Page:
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WHO demands: first vaccinate the rest of the world

The World Health Organization (WHO) has called for possible booster vaccinations to be suspended by the end of September so that more people in low-income countries can initially be vaccinated. According to the organization’s general director, Tedros Adhanom Ghebreyesus, more than four billion doses of vaccine have been given around the world, but 80 percent of them went to richer countries.

While the high-income countries gave almost 100 vaccinations per 100 people, in the poorer countries it was only 1.5 per 100 people. “I understand the concern of all governments to protect their people from the Delta variant,” said Tedros. “But we cannot accept that countries that have already used most of the world’s vaccine supply are consuming more of it while leaving the world’s most vulnerable people unprotected.”


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A moratorium on booster vaccinations until the end of September would allow at least ten percent of the population of each country to be vaccinated. Like the WHO also announced on August 3, the number of illnesses and deaths in Africa is currently skyrocketing as the delta variant is spreading uncontrollably. The number of deaths has risen 80 percent in the past four weeks alone, while less than two percent of the continent’s population is fully vaccinated.

The latest WHO intervention comes at a time when a number of countries have started or are considering booster vaccinations. Israel started giving the third vaccine last month. France, Germany and the United Arab Emirates have announced plans to launch a refresher program that could start this fall. Other countries like the UK and the US are at least considering that. The US has also bought additional doses of the Pfizer vaccine but has not yet made a decision on whether to start the booster.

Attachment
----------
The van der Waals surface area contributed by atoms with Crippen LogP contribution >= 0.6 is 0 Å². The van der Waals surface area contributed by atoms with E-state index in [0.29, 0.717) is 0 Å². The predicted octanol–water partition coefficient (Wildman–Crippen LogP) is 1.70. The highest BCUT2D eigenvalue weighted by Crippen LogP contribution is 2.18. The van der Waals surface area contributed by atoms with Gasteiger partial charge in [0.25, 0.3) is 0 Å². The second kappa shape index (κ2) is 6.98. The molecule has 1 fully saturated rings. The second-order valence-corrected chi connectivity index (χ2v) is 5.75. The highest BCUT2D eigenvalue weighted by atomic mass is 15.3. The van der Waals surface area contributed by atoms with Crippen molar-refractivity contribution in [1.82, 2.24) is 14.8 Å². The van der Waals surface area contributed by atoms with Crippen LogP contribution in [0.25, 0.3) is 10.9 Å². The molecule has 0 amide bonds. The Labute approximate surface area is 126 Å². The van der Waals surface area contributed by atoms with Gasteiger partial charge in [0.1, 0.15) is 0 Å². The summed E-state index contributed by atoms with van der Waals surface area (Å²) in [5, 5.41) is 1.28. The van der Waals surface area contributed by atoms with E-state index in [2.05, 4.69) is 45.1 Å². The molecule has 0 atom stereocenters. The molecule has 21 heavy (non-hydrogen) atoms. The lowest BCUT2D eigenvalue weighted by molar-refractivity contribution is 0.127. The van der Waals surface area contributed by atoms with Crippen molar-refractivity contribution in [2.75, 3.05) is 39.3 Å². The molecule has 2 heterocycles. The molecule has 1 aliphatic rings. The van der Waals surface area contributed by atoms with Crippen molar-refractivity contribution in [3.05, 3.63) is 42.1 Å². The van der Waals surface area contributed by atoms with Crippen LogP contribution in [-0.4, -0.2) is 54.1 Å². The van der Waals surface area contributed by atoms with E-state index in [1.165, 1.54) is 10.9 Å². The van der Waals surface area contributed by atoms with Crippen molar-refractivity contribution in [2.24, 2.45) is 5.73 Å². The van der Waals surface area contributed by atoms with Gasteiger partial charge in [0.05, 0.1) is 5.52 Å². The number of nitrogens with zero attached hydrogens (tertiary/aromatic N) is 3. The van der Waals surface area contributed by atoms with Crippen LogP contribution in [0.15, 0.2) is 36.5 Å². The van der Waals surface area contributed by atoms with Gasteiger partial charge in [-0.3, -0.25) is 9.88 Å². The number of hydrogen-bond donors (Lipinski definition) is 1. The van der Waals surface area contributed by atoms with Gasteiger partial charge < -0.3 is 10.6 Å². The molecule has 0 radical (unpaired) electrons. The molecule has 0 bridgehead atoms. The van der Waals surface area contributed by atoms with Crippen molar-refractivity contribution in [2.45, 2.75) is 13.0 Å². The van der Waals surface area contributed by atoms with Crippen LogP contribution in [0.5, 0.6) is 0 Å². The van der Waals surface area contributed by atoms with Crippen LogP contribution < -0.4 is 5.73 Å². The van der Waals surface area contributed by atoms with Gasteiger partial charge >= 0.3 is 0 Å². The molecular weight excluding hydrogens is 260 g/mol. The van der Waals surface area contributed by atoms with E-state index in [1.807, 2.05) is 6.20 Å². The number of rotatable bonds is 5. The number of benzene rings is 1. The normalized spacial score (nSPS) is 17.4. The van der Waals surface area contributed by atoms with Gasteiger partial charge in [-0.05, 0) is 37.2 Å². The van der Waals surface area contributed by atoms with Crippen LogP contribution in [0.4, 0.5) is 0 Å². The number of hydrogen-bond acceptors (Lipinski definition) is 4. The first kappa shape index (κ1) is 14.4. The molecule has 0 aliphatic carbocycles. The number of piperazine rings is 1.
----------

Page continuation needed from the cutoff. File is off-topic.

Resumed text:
The scientific evidence on whether booster vaccinations are necessary “is evolving, it is on the move,” said Kate O’Brien, WHO Director of Vaccination, at the conference to journalists. “But we don’t yet have a complete picture of whether they are necessary or not.” Pfizer published data in July indicating that a third vaccination offers strong additional protection against the Delta variant. However, the existing vaccination regimes have already shown good protection against all important variants that give cause for concern (“Variants of Concern”). However, WHO would like to draw attention to the fact that a larger proportion of the world’s population should be vaccinated before richer countries consider replenishing. The organization has set itself the goal of vaccinating 40 percent of the world’s population by the end of the year and up to 70 percent by mid-2022.

“We urgently need a shift away from the majority of vaccines going to high income countries. The majority should go to low-income countries, ”Tedros said. He urged vaccine manufacturers to focus on donations to the Covax consortium, which aims to bring vaccines to poorer countries. At the end of July, the WHO Director-General had already stressed that the program would need a large injection of funds to achieve its goals. According to the White House press secretary, however, the WHO is misrepresenting the situation. Like Jen Psaki to the News Agency AP said the US had enough vaccines to donate to poorer countries – and at the same time was able to offer booster vaccines to its own population if needed. The country is currently struggling with a plummeting vaccination rate, although at the same time the delta variant is causing more corona victims.


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